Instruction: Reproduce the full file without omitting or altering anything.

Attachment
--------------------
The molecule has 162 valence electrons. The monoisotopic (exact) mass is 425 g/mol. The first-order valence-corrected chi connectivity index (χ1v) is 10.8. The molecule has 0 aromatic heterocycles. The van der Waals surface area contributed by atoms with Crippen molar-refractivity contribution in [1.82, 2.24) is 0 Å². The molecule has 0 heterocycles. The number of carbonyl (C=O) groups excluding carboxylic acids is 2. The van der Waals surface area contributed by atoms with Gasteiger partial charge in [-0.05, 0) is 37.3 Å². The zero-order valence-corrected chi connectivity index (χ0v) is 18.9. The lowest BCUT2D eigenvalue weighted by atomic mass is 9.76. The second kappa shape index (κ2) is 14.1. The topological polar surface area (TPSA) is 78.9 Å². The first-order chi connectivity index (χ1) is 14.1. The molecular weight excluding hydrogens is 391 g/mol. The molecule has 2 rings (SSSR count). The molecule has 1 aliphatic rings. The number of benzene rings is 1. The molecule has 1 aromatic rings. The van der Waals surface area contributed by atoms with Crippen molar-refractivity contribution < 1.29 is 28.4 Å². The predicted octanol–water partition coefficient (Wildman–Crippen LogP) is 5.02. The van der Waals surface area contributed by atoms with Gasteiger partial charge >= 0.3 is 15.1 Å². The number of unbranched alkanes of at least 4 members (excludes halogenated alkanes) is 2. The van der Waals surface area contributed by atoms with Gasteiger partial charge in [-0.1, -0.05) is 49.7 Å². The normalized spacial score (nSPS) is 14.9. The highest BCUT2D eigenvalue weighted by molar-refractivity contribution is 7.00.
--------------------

The molecule has 162 valence electrons. The monoisotopic (exact) mass is 425 g/mol. The first-order valence-corrected chi connectivity index (χ1v) is 10.8. The molecule has 0 aromatic heterocycles. The van der Waals surface area contributed by atoms with Crippen molar-refractivity contribution in [1.82, 2.24) is 0 Å². The molecule has 0 heterocycles. The number of carbonyl (C=O) groups excluding carboxylic acids is 2. The van der Waals surface area contributed by atoms with Gasteiger partial charge in [-0.05, 0) is 37.3 Å². The zero-order valence-corrected chi connectivity index (χ0v) is 18.9. The lowest BCUT2D eigenvalue weighted by atomic mass is 9.76. The second kappa shape index (κ2) is 14.1. The topological polar surface area (TPSA) is 78.9 Å². The first-order chi connectivity index (χ1) is 14.1. The molecular weight excluding hydrogens is 391 g/mol. The molecule has 2 rings (SSSR count). The molecule has 1 aliphatic rings. The number of benzene rings is 1. The molecule has 1 aromatic rings. The van der Waals surface area contributed by atoms with Crippen molar-refractivity contribution < 1.29 is 28.4 Å². The predicted octanol–water partition coefficient (Wildman–Crippen LogP) is 5.02. The van der Waals surface area contributed by atoms with Gasteiger partial charge >= 0.3 is 15.1 Å². The number of unbranched alkanes of at least 4 members (excludes halogenated alkanes) is 2. The van der Waals surface area contributed by atoms with Gasteiger partial charge in [-0.1, -0.05) is 49.7 Å². The normalized spacial score (nSPS) is 14.9. The highest BCUT2D eigenvalue weighted by molar-refractivity contribution is 7.00.